Lincoln first discussed the proclamation with his cabinet in July 1862. He believed he needed a Union victory on the battlefield so his decision would appear positive and strong. The Battle of Antietam, in which Union troops turned back a Confederate invasion of Maryland, gave him the opportunity to issue a preliminary proclamation on September 22, 1862. Lincoln had first shown an early draft of the proclamation to his Vice president Hannibal Hamlin, an ardent abolitionist, who was more often kept in the dark on presidential decisions. The final proclamation was issued January 1, 1863. Although implicitly granted authority by Congress, Lincoln used his powers as Commander-in-Chief of the Army and Navy, "as a necessary war measure" as the basis of the proclamation, rather than the equivalent of a statute enacted by Congress or a constitutional amendment.
Initially, the Emancipation Proclamation effectively freed only a small percentage of the slaves, those who were behind Union lines in areas not exempted. Most slaves were still behind Confederate lines or in exempted Union-occupied areas. Secretary of State William H. Seward commented, "We show our sympathy with slavery by emancipating slaves where we cannot reach them and holding them in bondage where we can set them free." Had any slave state ended its secession attempt before January 1, 1863, it could have kept slavery, at least temporarily. The Proclamation only gave Lincoln the legal basis to free the slaves in the areas of the South that were still in rebellion. However, it also took effect as the Union armies advanced into the Confederacy.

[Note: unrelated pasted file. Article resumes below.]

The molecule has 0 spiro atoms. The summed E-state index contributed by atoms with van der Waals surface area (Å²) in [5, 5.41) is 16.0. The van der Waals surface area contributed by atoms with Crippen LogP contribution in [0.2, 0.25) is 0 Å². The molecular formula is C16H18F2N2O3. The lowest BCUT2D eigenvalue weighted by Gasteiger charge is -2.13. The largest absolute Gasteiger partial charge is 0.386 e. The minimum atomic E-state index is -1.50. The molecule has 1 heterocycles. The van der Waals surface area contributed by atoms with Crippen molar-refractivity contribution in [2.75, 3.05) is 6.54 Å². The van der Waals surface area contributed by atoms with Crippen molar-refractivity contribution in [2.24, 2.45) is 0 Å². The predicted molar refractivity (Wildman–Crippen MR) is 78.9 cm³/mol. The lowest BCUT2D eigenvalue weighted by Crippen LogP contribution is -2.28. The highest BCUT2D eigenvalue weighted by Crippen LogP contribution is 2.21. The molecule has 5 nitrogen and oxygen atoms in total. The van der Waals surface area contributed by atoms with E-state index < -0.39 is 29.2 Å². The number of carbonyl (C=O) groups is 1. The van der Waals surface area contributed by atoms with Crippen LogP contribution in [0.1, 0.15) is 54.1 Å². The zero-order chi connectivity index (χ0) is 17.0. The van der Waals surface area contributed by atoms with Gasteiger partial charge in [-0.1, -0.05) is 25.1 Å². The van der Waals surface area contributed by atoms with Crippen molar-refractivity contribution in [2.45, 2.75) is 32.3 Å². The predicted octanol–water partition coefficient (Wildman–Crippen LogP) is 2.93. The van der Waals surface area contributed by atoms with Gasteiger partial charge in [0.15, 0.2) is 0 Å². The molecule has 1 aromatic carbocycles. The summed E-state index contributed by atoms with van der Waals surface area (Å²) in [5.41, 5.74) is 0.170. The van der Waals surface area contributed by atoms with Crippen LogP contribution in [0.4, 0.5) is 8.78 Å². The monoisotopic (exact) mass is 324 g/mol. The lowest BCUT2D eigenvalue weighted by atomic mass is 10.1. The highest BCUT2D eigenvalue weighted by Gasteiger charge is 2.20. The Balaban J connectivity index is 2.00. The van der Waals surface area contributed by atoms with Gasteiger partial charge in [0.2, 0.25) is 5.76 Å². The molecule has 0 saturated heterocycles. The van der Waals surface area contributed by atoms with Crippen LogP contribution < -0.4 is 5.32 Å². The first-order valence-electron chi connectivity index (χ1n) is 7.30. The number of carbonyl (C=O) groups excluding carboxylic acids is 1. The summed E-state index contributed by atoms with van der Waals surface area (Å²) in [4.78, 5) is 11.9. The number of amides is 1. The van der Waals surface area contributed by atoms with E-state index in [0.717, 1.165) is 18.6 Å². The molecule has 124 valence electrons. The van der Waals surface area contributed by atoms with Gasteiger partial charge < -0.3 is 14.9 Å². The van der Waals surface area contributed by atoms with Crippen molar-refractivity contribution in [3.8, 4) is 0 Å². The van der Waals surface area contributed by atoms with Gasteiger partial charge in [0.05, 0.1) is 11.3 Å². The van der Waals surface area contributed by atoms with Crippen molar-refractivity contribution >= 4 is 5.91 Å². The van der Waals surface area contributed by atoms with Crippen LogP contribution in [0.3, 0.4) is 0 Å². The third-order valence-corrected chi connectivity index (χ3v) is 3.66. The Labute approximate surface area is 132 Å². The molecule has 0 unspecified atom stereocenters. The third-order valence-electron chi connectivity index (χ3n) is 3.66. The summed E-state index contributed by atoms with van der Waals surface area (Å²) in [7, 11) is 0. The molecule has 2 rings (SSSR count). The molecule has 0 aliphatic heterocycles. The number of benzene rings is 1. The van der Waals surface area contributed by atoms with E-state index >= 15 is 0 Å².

The Emancipation Proclamation also allowed for the enrollment of freed slaves into the United States military. During the war nearly 200,000 blacks, most of them ex-slaves, joined the Union Army. Their contributions gave the North additional manpower that was significant in winning the war. The Confederacy did not allow slaves in their army as soldiers until the final months before its defeat.
Though the counties of Virginia that were soon to form West Virginia were specifically exempted from the Proclamation (Jefferson County being the only exception), a condition of the state's admittance to the Union was that its constitution provide for the gradual abolition of slavery. Slaves in the border states of Maryland and Missouri were also emancipated by separate state action before the Civil War ended. In Maryland, a new state constitution abolishing slavery in the state went into effect on November 1, 1864. In early 1865, Tennessee adopted an amendment to its constitution prohibiting slavery. Slaves in Kentucky and Delaware were not emancipated until the Thirteenth Amendment was ratified.
Implementation[edit | edit source]